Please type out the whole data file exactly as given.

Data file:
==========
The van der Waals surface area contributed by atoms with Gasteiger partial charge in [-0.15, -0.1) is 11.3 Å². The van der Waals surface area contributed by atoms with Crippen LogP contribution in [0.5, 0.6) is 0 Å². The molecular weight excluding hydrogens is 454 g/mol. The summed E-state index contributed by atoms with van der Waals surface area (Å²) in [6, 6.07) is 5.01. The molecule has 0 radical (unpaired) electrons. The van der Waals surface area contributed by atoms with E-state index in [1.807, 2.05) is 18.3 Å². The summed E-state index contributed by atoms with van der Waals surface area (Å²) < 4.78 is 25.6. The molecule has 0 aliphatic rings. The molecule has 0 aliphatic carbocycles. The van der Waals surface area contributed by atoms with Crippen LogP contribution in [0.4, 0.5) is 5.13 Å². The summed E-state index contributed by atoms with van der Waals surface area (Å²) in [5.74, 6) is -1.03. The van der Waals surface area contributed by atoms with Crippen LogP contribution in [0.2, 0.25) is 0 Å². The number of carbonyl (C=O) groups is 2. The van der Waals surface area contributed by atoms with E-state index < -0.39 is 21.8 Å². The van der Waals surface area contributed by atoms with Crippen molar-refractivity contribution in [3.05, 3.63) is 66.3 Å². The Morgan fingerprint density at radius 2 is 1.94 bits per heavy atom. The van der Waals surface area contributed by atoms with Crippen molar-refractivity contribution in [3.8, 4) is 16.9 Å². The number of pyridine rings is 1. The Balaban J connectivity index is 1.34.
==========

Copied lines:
The van der Waals surface area contributed by atoms with Gasteiger partial charge in [-0.15, -0.1) is 11.3 Å². The van der Waals surface area contributed by atoms with Crippen LogP contribution in [0.5, 0.6) is 0 Å². The molecular weight excluding hydrogens is 454 g/mol. The summed E-state index contributed by atoms with van der Waals surface area (Å²) in [6, 6.07) is 5.01. The molecule has 0 radical (unpaired) electrons. The van der Waals surface area contributed by atoms with E-state index in [1.807, 2.05) is 18.3 Å². The summed E-state index contributed by atoms with van der Waals surface area (Å²) < 4.78 is 25.6. The molecule has 0 aliphatic rings. The molecule has 0 aliphatic carbocycles. The van der Waals surface area contributed by atoms with Crippen LogP contribution in [0.4, 0.5) is 5.13 Å². The summed E-state index contributed by atoms with van der Waals surface area (Å²) in [5.74, 6) is -1.03. The van der Waals surface area contributed by atoms with Crippen LogP contribution in [0.2, 0.25) is 0 Å². The number of carbonyl (C=O) groups is 2. The van der Waals surface area contributed by atoms with E-state index < -0.39 is 21.8 Å². The van der Waals surface area contributed by atoms with Crippen molar-refractivity contribution in [3.05, 3.63) is 66.3 Å². The Morgan fingerprint density at radius 2 is 1.94 bits per heavy atom. The van der Waals surface area contributed by atoms with Crippen molar-refractivity contribution in [3.8, 4) is 16.9 Å². The number of pyridine rings is 1. The Balaban J connectivity index is 1.34.